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House of the Mutilated Bishops

Yes, Rev. Stephen Leung and Rev. Silas Ng are going to be consecrated as bishops in the new Anglican Church of North America. But who says being a bishop is fun and easy?

In 325 A.D., Roman Emperor Constantine called the Council of Nicaea, summoning over 300 bishops from around the known world to gather together. Contrary to our imagination, the bishops gathered were more like a showcase of the dismembered characters from the SAW movie series. The following is a description of the horrific scene at that council, recorded by the Syrian writer Marutha of Maiperqat:

The General Council having thus received authority from the king, the fathers directed that there should be gradations in the assembly and that each Bishop should sit in his place according to his rank. Chairs were there made for all and the king entered and sat with them. He kissed the spots which were the marks of Christ in their bodies. saw_two

Of the 318 fathers, only 11 were free from such marks…… But all the others were more or less maimed in their persecutions from heretics. Some had their eyes taken out; some had their ears cut off. Some had their teeth dug out by the roots. Some had the nails of their fingers and toes torn out; some were otherwise mutilated; in a word there was no one without marks of violence; save the above-named persons.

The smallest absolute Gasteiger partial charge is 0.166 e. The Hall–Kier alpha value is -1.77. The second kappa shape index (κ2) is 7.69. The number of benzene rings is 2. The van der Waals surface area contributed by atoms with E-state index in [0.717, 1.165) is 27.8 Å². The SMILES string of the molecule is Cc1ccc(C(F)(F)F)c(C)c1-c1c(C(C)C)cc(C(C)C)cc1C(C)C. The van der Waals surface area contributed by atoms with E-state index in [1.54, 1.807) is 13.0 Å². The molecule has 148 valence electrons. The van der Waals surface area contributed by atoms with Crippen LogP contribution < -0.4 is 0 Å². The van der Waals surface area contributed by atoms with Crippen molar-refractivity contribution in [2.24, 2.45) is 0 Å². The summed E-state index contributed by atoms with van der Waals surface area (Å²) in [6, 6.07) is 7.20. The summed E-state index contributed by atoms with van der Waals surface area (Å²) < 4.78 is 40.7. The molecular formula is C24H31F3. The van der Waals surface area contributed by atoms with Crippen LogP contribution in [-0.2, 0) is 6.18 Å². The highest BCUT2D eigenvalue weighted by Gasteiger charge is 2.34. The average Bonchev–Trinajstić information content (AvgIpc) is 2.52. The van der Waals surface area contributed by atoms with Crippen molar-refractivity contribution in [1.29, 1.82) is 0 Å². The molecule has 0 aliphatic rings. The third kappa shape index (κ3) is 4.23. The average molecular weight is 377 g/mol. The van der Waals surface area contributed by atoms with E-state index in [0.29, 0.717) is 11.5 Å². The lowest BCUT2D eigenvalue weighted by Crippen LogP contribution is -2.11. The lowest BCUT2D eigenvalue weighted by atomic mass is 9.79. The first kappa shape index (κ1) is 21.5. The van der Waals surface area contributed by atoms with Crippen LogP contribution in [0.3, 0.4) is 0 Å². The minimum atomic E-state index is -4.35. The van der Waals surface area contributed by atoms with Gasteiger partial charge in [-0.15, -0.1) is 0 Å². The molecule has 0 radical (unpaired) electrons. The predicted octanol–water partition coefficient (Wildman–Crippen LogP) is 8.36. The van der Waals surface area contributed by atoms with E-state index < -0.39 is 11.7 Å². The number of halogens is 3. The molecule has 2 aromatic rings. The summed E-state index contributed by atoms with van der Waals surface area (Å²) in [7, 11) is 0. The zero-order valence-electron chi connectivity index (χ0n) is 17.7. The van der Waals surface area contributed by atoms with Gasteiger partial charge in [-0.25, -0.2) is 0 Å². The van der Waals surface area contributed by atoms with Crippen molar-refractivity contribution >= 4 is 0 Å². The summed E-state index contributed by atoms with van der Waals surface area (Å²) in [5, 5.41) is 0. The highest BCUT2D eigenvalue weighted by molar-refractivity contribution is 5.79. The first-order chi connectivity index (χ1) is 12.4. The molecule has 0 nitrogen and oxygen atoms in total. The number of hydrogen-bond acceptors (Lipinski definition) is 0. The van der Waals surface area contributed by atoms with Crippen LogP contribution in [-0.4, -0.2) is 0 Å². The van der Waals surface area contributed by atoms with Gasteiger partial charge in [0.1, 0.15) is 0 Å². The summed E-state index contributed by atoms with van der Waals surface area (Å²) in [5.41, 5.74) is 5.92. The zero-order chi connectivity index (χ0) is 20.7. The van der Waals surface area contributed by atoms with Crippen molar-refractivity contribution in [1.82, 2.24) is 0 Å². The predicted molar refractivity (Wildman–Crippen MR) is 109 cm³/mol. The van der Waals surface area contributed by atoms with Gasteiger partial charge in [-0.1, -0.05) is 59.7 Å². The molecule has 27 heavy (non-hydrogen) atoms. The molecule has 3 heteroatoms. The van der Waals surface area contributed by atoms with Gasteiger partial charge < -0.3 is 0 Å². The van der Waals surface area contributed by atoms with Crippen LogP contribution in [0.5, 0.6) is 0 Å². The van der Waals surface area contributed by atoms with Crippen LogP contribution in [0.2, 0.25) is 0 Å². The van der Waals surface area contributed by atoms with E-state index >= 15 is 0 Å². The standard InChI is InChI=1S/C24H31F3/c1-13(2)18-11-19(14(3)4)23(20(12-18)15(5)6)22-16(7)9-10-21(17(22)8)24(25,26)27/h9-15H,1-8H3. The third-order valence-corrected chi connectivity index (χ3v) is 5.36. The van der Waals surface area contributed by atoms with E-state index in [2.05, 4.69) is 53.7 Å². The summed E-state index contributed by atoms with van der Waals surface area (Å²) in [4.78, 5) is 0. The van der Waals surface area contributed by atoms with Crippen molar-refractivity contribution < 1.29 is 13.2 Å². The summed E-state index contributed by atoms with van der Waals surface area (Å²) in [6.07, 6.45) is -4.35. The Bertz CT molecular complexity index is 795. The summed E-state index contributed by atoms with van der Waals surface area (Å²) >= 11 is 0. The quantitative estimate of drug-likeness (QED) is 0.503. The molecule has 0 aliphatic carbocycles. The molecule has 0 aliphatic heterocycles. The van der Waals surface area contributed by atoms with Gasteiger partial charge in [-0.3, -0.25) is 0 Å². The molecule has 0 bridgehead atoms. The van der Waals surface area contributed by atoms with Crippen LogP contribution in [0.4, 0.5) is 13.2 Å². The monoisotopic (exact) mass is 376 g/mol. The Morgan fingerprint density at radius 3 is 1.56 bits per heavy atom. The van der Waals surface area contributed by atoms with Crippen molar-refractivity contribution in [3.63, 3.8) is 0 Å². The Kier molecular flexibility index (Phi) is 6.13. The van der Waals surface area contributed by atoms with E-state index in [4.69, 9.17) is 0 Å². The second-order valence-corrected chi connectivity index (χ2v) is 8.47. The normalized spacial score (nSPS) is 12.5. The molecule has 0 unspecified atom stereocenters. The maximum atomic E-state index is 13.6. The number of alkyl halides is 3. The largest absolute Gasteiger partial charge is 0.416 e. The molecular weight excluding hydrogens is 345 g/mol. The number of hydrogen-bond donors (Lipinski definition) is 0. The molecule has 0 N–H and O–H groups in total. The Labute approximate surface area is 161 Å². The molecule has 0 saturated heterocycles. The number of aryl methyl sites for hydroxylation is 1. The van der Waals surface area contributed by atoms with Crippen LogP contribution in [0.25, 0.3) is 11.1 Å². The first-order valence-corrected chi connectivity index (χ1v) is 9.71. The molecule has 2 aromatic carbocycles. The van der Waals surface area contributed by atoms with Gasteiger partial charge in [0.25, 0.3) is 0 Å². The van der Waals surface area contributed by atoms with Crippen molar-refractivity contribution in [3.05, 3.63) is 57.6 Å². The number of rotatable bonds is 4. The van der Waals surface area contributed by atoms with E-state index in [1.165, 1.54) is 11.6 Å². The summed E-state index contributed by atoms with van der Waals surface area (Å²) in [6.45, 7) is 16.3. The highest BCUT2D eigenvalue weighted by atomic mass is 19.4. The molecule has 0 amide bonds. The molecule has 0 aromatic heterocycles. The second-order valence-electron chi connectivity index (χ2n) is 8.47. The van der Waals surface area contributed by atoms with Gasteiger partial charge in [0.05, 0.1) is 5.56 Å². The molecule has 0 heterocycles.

But Thomas, Bishop of Marash was an object almost frightful to look upon; he had been mutilated by the removal of his eyes, nose and lips; his teeth had been dug out and both his legs and arms had been cut off. He had been kept in prison 22 years by the Armanites [Armenians] who used to cut off a member of his body or mutilate him in some way every year, to induce him to consent to their blasphemy, but he conquered in this fearful contest to the glory of believers and to the manifestation of the unmercifulness of the heretics. The fathers took him with them to the Council and when the king saw him, he fell down upon the ground and worshipped him saying, “I worship thee, O thou martyr of Christ, who art adorned with many crowns.

Translation taken from

So next time when we recite the Nicene Creed, let us remember the martyrs of Christ, who paid a high price in defending the faith that has been securely passed down to us today.

What’s interesting is that Emperor Constantine actually bowed down and kissed these saints like a servant. What does that tell us about church-state relationships?

Posted in Church, History, Politics, Posts in English.

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